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The Danger of Ransomware

Ransomware is a form of malware that targets critical data and systems for the purpose of extortion. Once launched on a computer or mobile device, ransomware encrypts critical files and renders the device inaccessible or inoperable until the victim pays the attacker a ransom to unlock it. Both business and personal devices are vulnerable.

Corporate ransomware attacks frequently begin with “spear phishing” emails – emails that target a specific individual or function within a company, and appear to be coming from a legitimate sender yet contain malicious attachments or hyperlinks that launch the attack.

Ransomware Fallout

Ransomware victims face difficult decisions. Paying the attacker’s ransom demand is not a guarantee the device will be restored. Moreover, ransomware is often accompanied by additional malware that may steal users’ or customers’ data, such as login credentials or financial information.

Preventing Ransomware Attacks

Never click unsolicited links or open unsolicited attachments in emails. If the email address or instructions seem suspicious or out of the ordinary (e.g., an email is sent from a personal email address rather than a business address, or you receive an instruction to circumvent normal procedures), perform due diligence on its legitimacy before clicking on anything.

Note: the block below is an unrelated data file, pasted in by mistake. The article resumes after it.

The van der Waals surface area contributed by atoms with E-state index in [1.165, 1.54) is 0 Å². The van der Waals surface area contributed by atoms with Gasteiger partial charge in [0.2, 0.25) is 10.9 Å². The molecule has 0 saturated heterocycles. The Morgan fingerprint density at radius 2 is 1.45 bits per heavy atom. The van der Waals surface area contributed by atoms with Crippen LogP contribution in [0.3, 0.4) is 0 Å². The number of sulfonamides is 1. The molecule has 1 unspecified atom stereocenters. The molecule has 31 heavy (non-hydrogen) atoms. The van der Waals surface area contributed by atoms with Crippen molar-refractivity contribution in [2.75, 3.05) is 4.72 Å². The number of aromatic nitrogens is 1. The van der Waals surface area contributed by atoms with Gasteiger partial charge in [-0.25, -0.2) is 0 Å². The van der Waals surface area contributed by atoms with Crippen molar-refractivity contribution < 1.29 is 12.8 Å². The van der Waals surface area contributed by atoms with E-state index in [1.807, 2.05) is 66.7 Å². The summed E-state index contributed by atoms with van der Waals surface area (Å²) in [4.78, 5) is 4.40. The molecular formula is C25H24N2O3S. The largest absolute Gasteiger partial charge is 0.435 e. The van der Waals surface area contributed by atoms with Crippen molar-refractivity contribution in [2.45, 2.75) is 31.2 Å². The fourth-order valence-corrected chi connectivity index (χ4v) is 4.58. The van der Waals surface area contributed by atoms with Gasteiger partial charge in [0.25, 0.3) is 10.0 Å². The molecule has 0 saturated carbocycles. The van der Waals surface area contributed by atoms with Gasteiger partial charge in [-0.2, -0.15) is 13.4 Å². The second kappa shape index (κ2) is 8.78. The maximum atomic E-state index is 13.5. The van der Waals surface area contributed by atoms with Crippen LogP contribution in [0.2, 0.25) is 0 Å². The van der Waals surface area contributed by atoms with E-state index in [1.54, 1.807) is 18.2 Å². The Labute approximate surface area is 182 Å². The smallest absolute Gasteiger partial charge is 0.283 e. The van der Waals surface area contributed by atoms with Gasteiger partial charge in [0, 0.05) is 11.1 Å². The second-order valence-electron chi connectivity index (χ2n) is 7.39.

Employees should be aware of what ransomware is and how it is delivered. Companies should consider coordinating a phishing email simulation, to gauge the level of understanding and compliance among personnel.

Make sure systems, software and firmware are up-to-date on all Internet-connected devices. Ensure antivirus and anti-malware applications are set to automatically update and to conduct regular scans.

Systematically back up your data using physical storage media or a secure cloud-based solution, and verify the integrity of those backups. Test your data restoration procedures. Keep your backups secure, and ensure they are not permanently connected to the computers and networks they are backing up.

Immediately disconnect the affected device from the Internet and isolate it from any network. Do not turn it off. Contact your local law enforcement agency and FBI field office, and report the incident to the FS-ISAC and the FBI’s Internet Crime Complaint Center.